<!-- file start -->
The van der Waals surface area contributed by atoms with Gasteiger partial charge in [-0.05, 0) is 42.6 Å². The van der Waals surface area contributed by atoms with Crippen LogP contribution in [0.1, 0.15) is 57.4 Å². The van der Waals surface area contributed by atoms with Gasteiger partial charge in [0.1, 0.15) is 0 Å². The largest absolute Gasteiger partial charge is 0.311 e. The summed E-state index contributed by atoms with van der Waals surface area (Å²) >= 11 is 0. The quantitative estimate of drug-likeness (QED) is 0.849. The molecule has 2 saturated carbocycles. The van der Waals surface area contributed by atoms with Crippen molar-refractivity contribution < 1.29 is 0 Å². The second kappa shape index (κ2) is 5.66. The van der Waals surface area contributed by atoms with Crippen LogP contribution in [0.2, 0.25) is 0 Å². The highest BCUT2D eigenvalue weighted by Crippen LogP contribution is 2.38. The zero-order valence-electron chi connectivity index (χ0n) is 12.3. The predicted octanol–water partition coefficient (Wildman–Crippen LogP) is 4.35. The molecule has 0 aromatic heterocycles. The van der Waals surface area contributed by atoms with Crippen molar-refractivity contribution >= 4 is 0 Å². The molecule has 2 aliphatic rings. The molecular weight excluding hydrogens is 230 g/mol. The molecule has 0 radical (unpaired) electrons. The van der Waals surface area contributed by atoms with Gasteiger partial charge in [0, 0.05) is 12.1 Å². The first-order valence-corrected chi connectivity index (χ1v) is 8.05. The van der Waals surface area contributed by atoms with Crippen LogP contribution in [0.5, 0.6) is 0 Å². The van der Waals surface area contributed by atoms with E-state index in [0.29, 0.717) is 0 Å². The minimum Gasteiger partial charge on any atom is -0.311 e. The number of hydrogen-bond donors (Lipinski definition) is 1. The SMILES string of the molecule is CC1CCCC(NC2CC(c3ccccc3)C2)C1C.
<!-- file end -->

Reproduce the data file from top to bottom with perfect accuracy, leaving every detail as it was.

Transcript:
The van der Waals surface area contributed by atoms with Gasteiger partial charge in [-0.05, 0) is 42.6 Å². The van der Waals surface area contributed by atoms with Crippen LogP contribution in [0.1, 0.15) is 57.4 Å². The van der Waals surface area contributed by atoms with Gasteiger partial charge in [0.1, 0.15) is 0 Å². The largest absolute Gasteiger partial charge is 0.311 e. The summed E-state index contributed by atoms with van der Waals surface area (Å²) >= 11 is 0. The quantitative estimate of drug-likeness (QED) is 0.849. The molecule has 2 saturated carbocycles. The van der Waals surface area contributed by atoms with Crippen molar-refractivity contribution < 1.29 is 0 Å². The second kappa shape index (κ2) is 5.66. The van der Waals surface area contributed by atoms with Crippen LogP contribution in [0.2, 0.25) is 0 Å². The highest BCUT2D eigenvalue weighted by Crippen LogP contribution is 2.38. The zero-order valence-electron chi connectivity index (χ0n) is 12.3. The predicted octanol–water partition coefficient (Wildman–Crippen LogP) is 4.35. The molecule has 0 aromatic heterocycles. The van der Waals surface area contributed by atoms with Crippen molar-refractivity contribution >= 4 is 0 Å². The molecule has 2 aliphatic rings. The molecular weight excluding hydrogens is 230 g/mol. The molecule has 0 radical (unpaired) electrons. The van der Waals surface area contributed by atoms with Gasteiger partial charge in [0, 0.05) is 12.1 Å². The first-order valence-corrected chi connectivity index (χ1v) is 8.05. The van der Waals surface area contributed by atoms with Crippen LogP contribution in [0.5, 0.6) is 0 Å². The van der Waals surface area contributed by atoms with E-state index in [0.29, 0.717) is 0 Å². The minimum Gasteiger partial charge on any atom is -0.311 e. The number of hydrogen-bond donors (Lipinski definition) is 1. The SMILES string of the molecule is CC1CCCC(NC2CC(c3ccccc3)C2)C1C.